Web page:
In sociology, postmodernism is described as being the result of economic, cultural and demographic changes (related terms in this context include post-industrial society and late capitalism) and it is attributed to factors such as the rise of the service economy, the importance and ubiquity of the mass media and the rise of an increasingly interdependent world economy. Generation Y is the most heterogenious generation in terms of social groups and values. See also postmodern, information age, globalization, global village, media theory.

Postmodernism in philosophy

Main article: Postmodern philosophy

Postmodern philosophy is a radical criticism of Western philosophy, because it rejects the universalizing tendencies of philosophy. It applies to movements that include post-structuralism, deconstruction, multiculturalism, neo-relativism, neo-marxism, gender studies and literary theory. It emerged beginning in the 1950s as a rejection of doctrines such as positivism, Darwinism, materialism and objective idealism.

Postmodern philosophy emphasizes the importance of power relationships, personalization and discourse in the "construction" of truth and world views. In this context it has been used by critical theorists to assert that postmodernism is a break with the artistic and philosophical tradition of the Enlightenment, which they characterize as a quest for an ever-grander and more universal system of aesthetics, ethics, and knowledge. Postmodern philosophy draws on a number of approaches to criticize Western thought, including historicism, and psychoanalytic theory.

Many figures in the 20th century philosophy of mathematics are identified as "postmodern" due to their rejection of mathematics as a strictly neutral point of view. Some figures in the philosophy of science, especially Thomas Samuel Kuhn and David Bohm, are also so viewed. Some see the ultimate expression of postmodernism in science and mathematics in the cognitive science of mathematics, which seeks to characterize the habit of mathematics itself as strictly human, and based in human cognitive bias.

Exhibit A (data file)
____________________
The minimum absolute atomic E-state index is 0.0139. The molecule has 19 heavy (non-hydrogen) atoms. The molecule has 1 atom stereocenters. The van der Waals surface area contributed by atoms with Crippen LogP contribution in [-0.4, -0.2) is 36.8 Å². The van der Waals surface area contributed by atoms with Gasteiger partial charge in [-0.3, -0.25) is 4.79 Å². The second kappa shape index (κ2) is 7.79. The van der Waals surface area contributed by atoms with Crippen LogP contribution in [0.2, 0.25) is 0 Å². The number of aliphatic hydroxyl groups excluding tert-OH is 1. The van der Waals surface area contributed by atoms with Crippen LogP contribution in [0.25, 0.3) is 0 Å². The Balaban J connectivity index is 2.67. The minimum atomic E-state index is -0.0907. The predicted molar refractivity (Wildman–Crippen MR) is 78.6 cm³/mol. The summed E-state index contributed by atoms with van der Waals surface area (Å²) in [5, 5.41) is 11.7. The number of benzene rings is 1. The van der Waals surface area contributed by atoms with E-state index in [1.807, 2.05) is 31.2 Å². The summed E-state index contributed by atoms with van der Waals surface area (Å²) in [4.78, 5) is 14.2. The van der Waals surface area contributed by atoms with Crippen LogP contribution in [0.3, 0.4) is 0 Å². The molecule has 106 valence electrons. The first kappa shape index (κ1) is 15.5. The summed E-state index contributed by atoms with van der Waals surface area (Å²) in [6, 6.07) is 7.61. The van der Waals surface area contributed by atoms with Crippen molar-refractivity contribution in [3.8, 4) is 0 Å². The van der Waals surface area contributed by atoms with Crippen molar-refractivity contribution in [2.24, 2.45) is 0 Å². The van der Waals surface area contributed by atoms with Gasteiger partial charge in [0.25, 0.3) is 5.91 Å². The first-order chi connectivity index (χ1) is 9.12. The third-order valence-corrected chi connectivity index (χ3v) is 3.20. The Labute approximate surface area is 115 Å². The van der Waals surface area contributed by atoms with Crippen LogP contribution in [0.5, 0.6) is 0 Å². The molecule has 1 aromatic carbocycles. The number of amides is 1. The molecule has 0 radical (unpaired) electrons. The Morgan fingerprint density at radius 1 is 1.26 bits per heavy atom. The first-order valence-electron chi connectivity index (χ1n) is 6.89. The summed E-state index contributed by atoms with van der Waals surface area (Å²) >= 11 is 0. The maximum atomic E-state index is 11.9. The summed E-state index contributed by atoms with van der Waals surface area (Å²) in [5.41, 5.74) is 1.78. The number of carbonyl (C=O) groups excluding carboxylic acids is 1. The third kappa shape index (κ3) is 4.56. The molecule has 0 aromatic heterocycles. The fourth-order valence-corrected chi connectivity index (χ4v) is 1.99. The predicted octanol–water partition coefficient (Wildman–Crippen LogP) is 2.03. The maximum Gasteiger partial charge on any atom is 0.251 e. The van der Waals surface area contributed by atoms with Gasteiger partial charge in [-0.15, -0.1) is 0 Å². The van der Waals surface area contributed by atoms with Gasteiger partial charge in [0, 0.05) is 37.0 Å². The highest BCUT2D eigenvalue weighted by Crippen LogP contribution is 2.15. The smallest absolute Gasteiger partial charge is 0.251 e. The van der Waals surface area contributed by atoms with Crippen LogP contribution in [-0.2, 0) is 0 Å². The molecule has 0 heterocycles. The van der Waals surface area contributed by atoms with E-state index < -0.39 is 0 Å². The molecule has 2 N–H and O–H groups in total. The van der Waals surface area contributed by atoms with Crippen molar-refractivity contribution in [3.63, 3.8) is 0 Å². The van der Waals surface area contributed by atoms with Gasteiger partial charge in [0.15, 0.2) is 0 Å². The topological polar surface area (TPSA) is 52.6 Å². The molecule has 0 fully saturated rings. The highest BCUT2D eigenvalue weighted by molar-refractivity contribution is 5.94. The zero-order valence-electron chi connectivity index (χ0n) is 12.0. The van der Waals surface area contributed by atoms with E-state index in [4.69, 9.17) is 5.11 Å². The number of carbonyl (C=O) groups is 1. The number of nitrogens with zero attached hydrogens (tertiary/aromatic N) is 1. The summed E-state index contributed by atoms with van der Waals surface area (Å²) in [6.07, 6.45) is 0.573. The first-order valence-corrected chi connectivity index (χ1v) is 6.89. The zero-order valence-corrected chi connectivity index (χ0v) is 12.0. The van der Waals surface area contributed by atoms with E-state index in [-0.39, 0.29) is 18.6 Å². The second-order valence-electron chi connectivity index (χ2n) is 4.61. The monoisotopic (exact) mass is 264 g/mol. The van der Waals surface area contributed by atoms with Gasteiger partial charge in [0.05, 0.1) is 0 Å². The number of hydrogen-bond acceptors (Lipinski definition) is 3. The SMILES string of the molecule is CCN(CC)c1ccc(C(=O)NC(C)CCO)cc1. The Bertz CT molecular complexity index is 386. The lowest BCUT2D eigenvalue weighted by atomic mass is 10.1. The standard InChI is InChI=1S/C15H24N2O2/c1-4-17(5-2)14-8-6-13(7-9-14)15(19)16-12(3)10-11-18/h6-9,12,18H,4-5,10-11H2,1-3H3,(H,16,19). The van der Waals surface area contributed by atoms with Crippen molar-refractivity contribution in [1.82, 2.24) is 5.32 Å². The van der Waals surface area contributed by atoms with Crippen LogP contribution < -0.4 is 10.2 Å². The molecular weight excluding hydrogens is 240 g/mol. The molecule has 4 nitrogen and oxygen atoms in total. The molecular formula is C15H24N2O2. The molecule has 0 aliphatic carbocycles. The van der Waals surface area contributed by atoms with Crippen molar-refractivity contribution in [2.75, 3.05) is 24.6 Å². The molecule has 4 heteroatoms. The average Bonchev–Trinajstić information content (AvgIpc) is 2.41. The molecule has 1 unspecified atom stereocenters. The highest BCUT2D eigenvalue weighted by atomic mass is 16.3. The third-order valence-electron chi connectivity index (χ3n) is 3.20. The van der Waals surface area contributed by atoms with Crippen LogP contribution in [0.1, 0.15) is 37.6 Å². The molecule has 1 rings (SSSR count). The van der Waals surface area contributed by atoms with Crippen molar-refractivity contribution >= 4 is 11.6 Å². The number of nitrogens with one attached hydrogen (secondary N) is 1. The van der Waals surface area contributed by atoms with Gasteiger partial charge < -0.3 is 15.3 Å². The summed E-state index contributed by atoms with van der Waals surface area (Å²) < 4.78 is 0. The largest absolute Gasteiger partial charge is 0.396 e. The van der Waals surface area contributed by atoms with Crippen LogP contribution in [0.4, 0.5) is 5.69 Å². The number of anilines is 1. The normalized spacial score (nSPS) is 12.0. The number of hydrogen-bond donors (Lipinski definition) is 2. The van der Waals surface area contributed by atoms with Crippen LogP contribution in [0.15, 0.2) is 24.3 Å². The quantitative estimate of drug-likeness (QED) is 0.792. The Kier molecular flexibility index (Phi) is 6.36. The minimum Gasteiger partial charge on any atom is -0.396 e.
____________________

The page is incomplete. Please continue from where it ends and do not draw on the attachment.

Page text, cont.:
Postmodern philosophy is criticised for prizing irony over knowledge, and giving the irrational equal footing with the rational. [5]

The term "Neo-liberalism" has been used in a theological sense as a drive to deliberately modify the beliefs and practices of the church (especially evangelical) to conform to postmodernism. (See also emergent church)

Postmodernism and post-structuralism

In terms of frequently cited works, postmodernism and post-structuralism overlap quite significantly. Some philosophers, such as Jean-François Lyotard, can legitimately be classified into both groups. This is partly due to the fact that both modernism and structuralism owe much to the Enlightenment project.

Structuralism has a strong tendency to be scientific in seeking out stable patterns in observed phenomena — an epistemological attitude which is quite compatible with Enlightenment thinking, and incompatible with postmodernists. At the same time, findings from structuralist analysis carried a somewhat anti-Enlightenment message, revealing that rationality can be found in the minds of "savage" people, just in forms differing from those that people from "civilized" societies are used to seeing. Implicit here is a critique of the practice of colonialism, which was partly justified as a "civilizing" process by which wealthier societies bring knowledge, manners, and reason to less "civilized" ones.